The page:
A Writer’s Nirvana from Cabin to Cockpit
I gazed out at the turquoise Atlantic Ocean from my table on the deck of the Singer Island Hilton. Gentle breezes carried fresh salt air and soft laughter. A sumptuous steak smothered in sweet onion rings satisfied my hunger. Merlot and mellow music completed the creative ambiance of my writer’s nirvana. A beautiful Boeing 767 airliner flew past heading south to Palm Beach International Airport. My thoughts drifted back to my two airline careers.
A month after my twenty-first birthday, I began a career as a Pan American World Airways flight attendant. I was based at JFK International Airport in New York City and flew to eighty-eight countries spanning the globe. Those were the glory days of the airline industry. Pan Am stewardesses were treated like movie stars—people asked me for my autograph, and the pilots were revered as sky gods. Gourmet food was cooked to order in first class, and baked Alaska was served flaming. Hollywood legends and international tycoons were frequent passengers.
During my travels with Pan Am, I had many exciting adventures most sane people preferred to experience vicariously in books or movies. Being a blonde in a country full of brunettes helped save me when I was shopping in the bazaar in Tehran, Iran, and rebel factions opened fire with automatic weapons. A shop owner herded me and two blond friends into a back room, down a stairway, and into a dark escape tunnel. He used an oil lantern to lead us to safety. He could have led us to a white slave trader. We had been lucky. Some Scandinavian stewardesses on trips to Beirut had not been so lucky. They had vanished and were never found.
In the early 1970s, I worked a flight to Managua, Nicaragua, and our crew stayed overnight at the Managua Intercontinental Hotel. Howard Hughes resided in the penthouse suite. That night a major earthquake destroyed almost every building in the city, except our hotel which was shaped like a pyramid. HH flew out in his private jet before the aftershocks ruined all the runways and trapped our Boeing. The sky gods drove us out of the burning city on damaged roads all the way to an international airport in the next country. We thanked God for our sky gods.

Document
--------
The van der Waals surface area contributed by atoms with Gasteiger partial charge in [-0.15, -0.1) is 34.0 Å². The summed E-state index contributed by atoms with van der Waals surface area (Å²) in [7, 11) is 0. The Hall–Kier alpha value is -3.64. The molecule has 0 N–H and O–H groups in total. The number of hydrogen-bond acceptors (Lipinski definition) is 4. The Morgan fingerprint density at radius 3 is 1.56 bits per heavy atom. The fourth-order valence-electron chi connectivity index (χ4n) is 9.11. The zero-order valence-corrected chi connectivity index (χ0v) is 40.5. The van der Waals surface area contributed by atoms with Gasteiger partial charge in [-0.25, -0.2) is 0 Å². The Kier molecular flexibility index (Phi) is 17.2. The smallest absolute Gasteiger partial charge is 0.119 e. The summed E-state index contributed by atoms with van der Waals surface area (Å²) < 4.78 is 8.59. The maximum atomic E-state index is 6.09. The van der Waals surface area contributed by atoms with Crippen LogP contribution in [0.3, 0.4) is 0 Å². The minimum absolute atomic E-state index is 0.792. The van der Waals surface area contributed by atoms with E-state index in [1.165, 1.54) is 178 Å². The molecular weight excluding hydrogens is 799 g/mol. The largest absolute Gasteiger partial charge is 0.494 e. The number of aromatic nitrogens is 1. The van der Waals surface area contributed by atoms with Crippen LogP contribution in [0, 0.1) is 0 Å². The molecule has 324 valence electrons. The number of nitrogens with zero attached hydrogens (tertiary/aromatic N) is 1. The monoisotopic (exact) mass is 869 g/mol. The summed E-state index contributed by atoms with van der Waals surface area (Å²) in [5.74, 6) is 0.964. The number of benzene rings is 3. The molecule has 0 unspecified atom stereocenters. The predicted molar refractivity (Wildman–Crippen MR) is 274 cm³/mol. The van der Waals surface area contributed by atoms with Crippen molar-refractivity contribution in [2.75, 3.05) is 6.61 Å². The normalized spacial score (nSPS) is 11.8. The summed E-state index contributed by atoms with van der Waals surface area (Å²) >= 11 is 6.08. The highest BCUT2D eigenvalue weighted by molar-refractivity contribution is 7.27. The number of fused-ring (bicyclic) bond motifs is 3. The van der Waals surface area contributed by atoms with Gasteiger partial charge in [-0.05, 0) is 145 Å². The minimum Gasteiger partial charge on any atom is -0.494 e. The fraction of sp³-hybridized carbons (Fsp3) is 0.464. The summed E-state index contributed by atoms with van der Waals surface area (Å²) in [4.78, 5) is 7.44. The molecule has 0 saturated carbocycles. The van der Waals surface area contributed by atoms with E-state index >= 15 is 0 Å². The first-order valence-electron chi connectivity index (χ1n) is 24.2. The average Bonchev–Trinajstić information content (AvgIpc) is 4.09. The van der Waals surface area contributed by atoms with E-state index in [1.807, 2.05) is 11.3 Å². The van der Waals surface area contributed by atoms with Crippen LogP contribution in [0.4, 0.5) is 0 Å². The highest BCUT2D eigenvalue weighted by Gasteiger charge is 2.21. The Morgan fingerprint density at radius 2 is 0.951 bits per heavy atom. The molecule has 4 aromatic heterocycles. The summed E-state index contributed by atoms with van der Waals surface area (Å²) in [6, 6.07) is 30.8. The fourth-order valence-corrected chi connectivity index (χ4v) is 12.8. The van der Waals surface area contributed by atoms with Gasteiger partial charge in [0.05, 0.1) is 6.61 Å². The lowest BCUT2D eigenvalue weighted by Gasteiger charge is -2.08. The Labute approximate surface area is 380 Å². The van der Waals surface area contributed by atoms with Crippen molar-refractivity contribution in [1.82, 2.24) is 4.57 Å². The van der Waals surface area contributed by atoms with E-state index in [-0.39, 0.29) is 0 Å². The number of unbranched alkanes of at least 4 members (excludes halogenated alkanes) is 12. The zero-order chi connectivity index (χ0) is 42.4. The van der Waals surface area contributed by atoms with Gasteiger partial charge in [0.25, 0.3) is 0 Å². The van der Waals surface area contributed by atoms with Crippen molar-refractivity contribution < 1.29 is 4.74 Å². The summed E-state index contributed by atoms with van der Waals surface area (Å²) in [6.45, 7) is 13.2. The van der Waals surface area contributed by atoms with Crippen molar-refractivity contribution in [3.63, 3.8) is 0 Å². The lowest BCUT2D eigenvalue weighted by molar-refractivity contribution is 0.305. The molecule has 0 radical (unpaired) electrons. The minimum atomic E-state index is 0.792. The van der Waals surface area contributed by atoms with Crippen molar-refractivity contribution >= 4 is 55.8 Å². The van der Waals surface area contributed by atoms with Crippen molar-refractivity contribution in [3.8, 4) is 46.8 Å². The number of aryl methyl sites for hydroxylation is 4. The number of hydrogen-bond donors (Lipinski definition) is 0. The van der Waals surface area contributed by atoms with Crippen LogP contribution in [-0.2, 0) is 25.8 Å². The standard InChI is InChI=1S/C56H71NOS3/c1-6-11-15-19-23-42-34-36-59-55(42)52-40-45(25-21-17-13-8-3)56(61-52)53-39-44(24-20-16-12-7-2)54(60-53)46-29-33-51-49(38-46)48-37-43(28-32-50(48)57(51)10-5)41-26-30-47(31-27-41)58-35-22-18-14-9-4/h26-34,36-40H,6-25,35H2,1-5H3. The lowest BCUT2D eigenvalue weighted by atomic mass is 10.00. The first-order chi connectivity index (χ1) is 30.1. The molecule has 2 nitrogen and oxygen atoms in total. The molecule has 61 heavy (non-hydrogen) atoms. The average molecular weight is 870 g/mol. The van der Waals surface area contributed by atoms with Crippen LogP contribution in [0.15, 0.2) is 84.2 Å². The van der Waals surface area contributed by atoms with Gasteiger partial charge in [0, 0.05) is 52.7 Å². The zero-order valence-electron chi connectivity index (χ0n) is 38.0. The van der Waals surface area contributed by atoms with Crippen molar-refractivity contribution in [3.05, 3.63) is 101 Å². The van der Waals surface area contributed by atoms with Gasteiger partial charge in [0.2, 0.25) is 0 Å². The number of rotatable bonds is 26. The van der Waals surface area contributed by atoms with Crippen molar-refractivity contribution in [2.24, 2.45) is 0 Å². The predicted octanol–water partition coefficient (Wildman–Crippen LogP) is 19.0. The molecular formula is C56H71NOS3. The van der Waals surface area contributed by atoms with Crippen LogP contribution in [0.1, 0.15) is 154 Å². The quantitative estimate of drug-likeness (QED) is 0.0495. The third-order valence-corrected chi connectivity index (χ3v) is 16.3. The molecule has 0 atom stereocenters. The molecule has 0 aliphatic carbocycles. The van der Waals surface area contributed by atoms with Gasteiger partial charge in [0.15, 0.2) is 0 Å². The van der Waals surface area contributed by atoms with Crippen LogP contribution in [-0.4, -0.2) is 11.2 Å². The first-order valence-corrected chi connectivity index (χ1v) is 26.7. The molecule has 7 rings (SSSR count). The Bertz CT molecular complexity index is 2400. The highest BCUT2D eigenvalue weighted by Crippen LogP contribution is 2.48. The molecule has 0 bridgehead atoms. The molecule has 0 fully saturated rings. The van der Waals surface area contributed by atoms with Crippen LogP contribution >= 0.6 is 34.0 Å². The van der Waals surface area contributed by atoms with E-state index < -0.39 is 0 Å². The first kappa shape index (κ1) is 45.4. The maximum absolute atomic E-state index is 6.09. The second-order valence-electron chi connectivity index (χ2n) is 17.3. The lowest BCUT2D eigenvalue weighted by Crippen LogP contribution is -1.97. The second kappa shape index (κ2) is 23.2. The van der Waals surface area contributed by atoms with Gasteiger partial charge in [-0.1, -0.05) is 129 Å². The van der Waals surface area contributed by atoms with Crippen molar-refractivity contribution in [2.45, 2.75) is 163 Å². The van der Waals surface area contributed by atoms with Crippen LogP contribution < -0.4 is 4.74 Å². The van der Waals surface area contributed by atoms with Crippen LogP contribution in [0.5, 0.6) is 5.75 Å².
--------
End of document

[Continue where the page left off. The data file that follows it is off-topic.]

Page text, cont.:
Throughout my Pan Am career, I experienced many earthquakes, rebellions complete with bombs and bullets, KGB agents hunting me, crazy people and famed international criminals on my flights, and too many adventures to mention now. I participated in the evacuation of Saigon during the final days of the Vietnam War. The cabin crew carried DOD cards with military officer ranks in case we were taken prisoner. The pilots retained their commissions as US Navy officers. We called them sky gods because they always brought us home safely, no matter what.
In the late 1970s, I transferred to Miami and joined the Pan Am Flying Club. Three months later, I earned my private pilot license. The Pan Am sky gods were kind to me. They let me hand fly a Boeing 707 for two hours over South America on a flight with few passengers and good weather. I also enjoyed flying a Boeing 747 en route from JFK to Frankfurt, Germany. The jumbo jet felt as steady as flying a big house. That was my light-bulb moment. I wanted to fly jet airliners.
I quit Pan Am. Two years later, I was the first woman hired as a copilot with US Air, bypassing the flight engineer position. After seven years, I earned my fourth stripe and upgraded to captain. My airline pilot career provided many exciting adventures I’ll save for future blogs.